What to do if your business owes Sars money
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By Candice Mullins
Filing taxes can be stressful and time-consuming at the best of times, and this year small businesses are in a tough spot. Individuals and businesses of all kinds face irregular cash flow and significant uncertainty, and remaining tax compliant may become an issue.
There are a variety of reasons that businesses go into debt with Sars (South African Revenue Services). Some may be pushed into the red due to penalties from late submission, while others may fail to pay or only pay part after they submit their return. Sars sometimes amends an assessment following an audit or review, which creates debt.
Owing Sars money is not ideal, but businesses can take steps to make things right.
Here is some advice for small businesses that owe Sars money.
Understand the difference between deferral and compromise
There are two mechanisms that Sars has for individuals and businesses that can’t settle the amount they owe: a deferred payment arrangement and compromise.
A deferral arrangement is an arrangement that a taxpayer enters into because they don’t have the cash, but they need to pay Sars immediately. Instead of simply not paying and incurring penalties and interest – or even jail time – they sign an agreement with Sars to extend the payment period. This usually takes the form of equal monthly instalments for a certain period until the debt is repaid. The debt is not forgiven, but the business has a longer time to pay it off.
A compromise, on the other hand, is an agreement whereby Sars extinguishes some or all of the tax debt owed by the taxpayer. This happens only under very unusual circumstances. If only some of the debt is written off, the balance owed to Sars needs to be settled, possibly as part of a deferral arrangement. A compromise agreement is entered into only when a taxpayer is in a dire situation and has no alternative. If an agreement is reached, Sars will ordinarily waive penalties and interest.
The taxpayer is considered tax compliant in both agreements and will receive a clean Tax Clearance Certificate if required.
Qualifying and applying for a deferral arrangement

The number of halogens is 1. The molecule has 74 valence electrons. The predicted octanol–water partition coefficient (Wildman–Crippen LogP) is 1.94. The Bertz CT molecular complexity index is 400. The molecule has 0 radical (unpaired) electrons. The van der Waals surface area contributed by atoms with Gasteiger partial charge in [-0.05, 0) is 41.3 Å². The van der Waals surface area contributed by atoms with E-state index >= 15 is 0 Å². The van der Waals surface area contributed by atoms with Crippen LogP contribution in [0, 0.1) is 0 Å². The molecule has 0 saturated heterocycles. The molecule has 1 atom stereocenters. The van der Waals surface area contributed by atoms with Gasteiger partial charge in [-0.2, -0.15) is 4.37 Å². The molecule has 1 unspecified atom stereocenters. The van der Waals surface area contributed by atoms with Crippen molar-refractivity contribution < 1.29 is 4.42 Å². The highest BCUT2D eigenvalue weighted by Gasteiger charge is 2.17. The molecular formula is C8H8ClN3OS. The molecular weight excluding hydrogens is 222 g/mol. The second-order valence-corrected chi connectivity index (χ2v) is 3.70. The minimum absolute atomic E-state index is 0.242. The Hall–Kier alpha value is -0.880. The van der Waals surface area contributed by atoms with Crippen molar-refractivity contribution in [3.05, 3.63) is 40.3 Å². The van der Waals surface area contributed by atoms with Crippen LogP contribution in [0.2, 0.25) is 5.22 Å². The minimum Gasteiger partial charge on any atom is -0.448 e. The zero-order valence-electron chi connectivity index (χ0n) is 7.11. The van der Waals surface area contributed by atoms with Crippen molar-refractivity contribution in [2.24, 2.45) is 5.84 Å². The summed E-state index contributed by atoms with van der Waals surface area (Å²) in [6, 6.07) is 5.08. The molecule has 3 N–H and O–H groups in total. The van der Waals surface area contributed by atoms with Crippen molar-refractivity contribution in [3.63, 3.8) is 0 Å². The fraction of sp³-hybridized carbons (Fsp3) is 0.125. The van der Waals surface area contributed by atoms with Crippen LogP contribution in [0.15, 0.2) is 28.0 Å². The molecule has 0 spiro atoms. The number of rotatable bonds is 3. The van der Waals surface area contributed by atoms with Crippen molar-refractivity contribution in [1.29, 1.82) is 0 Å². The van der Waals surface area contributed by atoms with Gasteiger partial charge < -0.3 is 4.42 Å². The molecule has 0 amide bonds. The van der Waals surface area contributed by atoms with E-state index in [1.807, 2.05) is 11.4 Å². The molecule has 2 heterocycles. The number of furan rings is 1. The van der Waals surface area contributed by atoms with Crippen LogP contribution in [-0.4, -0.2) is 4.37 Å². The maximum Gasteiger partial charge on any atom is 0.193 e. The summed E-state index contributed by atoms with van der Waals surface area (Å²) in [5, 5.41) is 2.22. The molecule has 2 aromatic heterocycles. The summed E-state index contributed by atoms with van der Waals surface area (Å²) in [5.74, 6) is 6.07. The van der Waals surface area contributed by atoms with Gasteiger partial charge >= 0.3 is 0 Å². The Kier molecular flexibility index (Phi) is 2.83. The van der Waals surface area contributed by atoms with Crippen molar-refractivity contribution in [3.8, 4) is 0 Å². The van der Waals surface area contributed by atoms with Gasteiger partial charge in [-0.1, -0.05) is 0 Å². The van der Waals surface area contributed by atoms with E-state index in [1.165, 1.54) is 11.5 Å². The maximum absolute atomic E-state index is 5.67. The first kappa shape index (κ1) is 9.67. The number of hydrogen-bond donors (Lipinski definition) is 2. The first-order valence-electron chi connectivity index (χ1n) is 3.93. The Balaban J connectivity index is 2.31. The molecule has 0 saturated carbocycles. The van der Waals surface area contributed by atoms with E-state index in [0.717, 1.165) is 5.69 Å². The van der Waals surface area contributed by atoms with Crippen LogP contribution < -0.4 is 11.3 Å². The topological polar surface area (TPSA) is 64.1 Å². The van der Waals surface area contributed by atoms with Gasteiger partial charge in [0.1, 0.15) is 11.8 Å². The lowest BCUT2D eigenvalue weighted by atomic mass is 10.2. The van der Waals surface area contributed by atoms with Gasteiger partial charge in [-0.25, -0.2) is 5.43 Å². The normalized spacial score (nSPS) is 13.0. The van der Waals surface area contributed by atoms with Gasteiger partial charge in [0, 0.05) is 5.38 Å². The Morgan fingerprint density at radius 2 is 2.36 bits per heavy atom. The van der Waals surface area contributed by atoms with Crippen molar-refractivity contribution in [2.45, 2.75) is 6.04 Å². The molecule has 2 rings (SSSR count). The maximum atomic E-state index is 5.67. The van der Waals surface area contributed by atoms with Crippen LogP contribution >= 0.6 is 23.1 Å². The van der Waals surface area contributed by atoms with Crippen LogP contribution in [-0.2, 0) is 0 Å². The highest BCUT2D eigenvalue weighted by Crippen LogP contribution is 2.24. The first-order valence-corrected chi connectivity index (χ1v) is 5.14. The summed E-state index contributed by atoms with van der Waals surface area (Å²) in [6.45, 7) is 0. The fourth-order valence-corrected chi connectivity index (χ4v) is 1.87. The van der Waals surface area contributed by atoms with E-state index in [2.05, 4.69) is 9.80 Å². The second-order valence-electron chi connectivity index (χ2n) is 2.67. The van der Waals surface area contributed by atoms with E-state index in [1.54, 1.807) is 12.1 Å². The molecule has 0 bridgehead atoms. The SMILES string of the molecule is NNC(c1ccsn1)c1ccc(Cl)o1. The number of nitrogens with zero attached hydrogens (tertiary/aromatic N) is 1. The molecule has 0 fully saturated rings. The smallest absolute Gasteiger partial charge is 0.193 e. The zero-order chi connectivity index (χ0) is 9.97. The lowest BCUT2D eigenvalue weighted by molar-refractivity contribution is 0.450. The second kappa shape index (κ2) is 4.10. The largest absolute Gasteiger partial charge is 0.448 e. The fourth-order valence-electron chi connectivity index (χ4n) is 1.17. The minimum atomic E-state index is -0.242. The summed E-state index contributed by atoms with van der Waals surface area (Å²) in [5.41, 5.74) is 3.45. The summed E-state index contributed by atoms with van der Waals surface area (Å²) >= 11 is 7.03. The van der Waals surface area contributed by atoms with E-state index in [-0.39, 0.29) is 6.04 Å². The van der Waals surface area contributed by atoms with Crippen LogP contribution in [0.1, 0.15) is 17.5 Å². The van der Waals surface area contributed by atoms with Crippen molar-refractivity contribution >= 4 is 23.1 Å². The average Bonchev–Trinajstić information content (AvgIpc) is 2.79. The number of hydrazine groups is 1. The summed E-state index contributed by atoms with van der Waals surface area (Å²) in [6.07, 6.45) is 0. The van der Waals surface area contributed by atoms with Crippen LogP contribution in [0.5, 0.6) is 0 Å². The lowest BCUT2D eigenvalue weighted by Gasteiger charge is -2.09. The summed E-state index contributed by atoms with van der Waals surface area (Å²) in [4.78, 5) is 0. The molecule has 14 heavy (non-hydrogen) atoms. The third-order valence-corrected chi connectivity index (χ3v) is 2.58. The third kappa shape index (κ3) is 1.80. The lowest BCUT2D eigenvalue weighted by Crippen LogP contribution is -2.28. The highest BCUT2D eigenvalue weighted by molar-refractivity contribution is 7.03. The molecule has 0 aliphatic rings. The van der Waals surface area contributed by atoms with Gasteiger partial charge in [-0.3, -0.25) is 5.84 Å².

To qualify for a deferral arrangement, the taxpayer must:
- Suffer from a lack of assets or liquidity which is reasonably certain to be remedied in the future.
- Anticipate income or other receipts which can be used to satisfy the tax debt.
- Show that prospects of immediate collection activity are poor or uneconomical but are likely to improve in the future.
- Show that collection activity would be harsh in terms of the individual’s or business’ survival, and the deferral or instalment agreement is unlikely to prejudice tax collection.
- Provide security as may be required.
- Submit all outstanding returns.
To learn more, visit the Sars website.
If you decide that a deferral arrangement is right for your business, work with your accountant to ensure that you’re on the right track.
If your business makes a deferral agreement with Sars and then defaults, it would have broken the agreement. Sars will consider the contract null and void, and reinstate the penalties and interest, and the debt will become collectable immediately.
Qualifying and applying for a compromise
For Sars to grant a compromise on an outstanding tax debt, the business must approach it and be honest about:
- The fair value of the taxpayer’s assets.
- Description of any prospects and transactions.
- The monetary value of any future right the taxpayer will forgo.
- Details of any connected parties to the taxpayer.
Sars will consider the taxpayer concerned and whether a person in their fiduciary capacity could be liable for such taxes.
If the business is determined to be suitable for compromise, a senior Sars official and the authorised public officer then sign a compromise agreement setting out the following items:
- The amount payable by the taxpayer in full settlement of the tax liability.
- An undertaking by Sars to cease pursuing recovery of the tax owing after agreed settlement is made.
- The conditions subject to which the tax debt is compromised.
The conditions usually include a few important elements, including a requirement that the business agrees to comply with future tax obligations and its pays the tax debt as agreed. Failing this, it would relinquish its right to specified existing or future tax benefits like carryovers of losses, deductions, credits and rebates.
It’s essential to be straightforward when dealing with Sars: lies of omission are still lies, and Sars is free to break the agreement if it finds that the business misrepresented the truth in any way. If Sars cuts off the agreement, the full debt plus penalties and interest will immediately be reinstated.
If you think your business is eligible for a compromise with Sars, work with your accountant to initiate the process.
Don’t be an ostrich
It is very tempting to keep your head in the sand and hold back payments to Sars, but it will always catch up with you in the long run. Taxes will always remain due, and harsh penalties can be applied where payments are missed or underpaid.
For businesses hurt by Covid, debt management may be your only option. If you’re in that position, stay strong and work with your accountant to put things right. Getting your books in order and addressing your tax debt may not be much fun, but it’s an important step to getting back on the path to success.
Candice Mullins, managing director, The Tax House
*The views expressed here are not necessarily those of IOL or of title sites.
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